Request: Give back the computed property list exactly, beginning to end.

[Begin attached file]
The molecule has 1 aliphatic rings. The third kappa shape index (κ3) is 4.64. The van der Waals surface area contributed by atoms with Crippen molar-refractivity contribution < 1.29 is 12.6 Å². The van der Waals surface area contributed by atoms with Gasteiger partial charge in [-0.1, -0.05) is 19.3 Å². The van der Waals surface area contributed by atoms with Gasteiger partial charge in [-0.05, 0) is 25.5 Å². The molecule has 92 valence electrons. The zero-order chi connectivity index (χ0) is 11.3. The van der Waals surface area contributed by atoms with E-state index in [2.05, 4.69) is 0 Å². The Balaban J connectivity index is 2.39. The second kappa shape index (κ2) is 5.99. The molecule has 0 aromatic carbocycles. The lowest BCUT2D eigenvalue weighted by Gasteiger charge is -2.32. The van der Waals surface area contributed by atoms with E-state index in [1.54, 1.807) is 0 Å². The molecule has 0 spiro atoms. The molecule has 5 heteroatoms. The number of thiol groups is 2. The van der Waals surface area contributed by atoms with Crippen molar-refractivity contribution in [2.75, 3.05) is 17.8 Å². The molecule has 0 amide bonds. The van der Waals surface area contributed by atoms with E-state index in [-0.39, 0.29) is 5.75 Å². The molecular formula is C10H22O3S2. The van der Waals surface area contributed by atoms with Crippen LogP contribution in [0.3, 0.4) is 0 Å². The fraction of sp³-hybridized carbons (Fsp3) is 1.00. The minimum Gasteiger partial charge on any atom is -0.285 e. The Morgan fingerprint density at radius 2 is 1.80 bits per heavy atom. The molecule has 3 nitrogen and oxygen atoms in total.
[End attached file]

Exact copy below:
The molecule has 1 aliphatic rings. The third kappa shape index (κ3) is 4.64. The van der Waals surface area contributed by atoms with Crippen molar-refractivity contribution < 1.29 is 12.6 Å². The van der Waals surface area contributed by atoms with Gasteiger partial charge in [-0.1, -0.05) is 19.3 Å². The van der Waals surface area contributed by atoms with Gasteiger partial charge in [-0.05, 0) is 25.5 Å². The molecule has 92 valence electrons. The zero-order chi connectivity index (χ0) is 11.3. The van der Waals surface area contributed by atoms with E-state index in [2.05, 4.69) is 0 Å². The Balaban J connectivity index is 2.39. The second kappa shape index (κ2) is 5.99. The molecule has 0 aromatic carbocycles. The lowest BCUT2D eigenvalue weighted by Gasteiger charge is -2.32. The van der Waals surface area contributed by atoms with E-state index in [1.54, 1.807) is 0 Å². The molecule has 0 spiro atoms. The molecule has 5 heteroatoms. The number of thiol groups is 2. The van der Waals surface area contributed by atoms with Crippen molar-refractivity contribution in [2.75, 3.05) is 17.8 Å². The molecule has 0 amide bonds. The van der Waals surface area contributed by atoms with E-state index in [-0.39, 0.29) is 5.75 Å². The molecular formula is C10H22O3S2. The van der Waals surface area contributed by atoms with Crippen LogP contribution in [0.3, 0.4) is 0 Å². The fraction of sp³-hybridized carbons (Fsp3) is 1.00. The minimum Gasteiger partial charge on any atom is -0.285 e. The Morgan fingerprint density at radius 2 is 1.80 bits per heavy atom. The molecule has 3 nitrogen and oxygen atoms in total.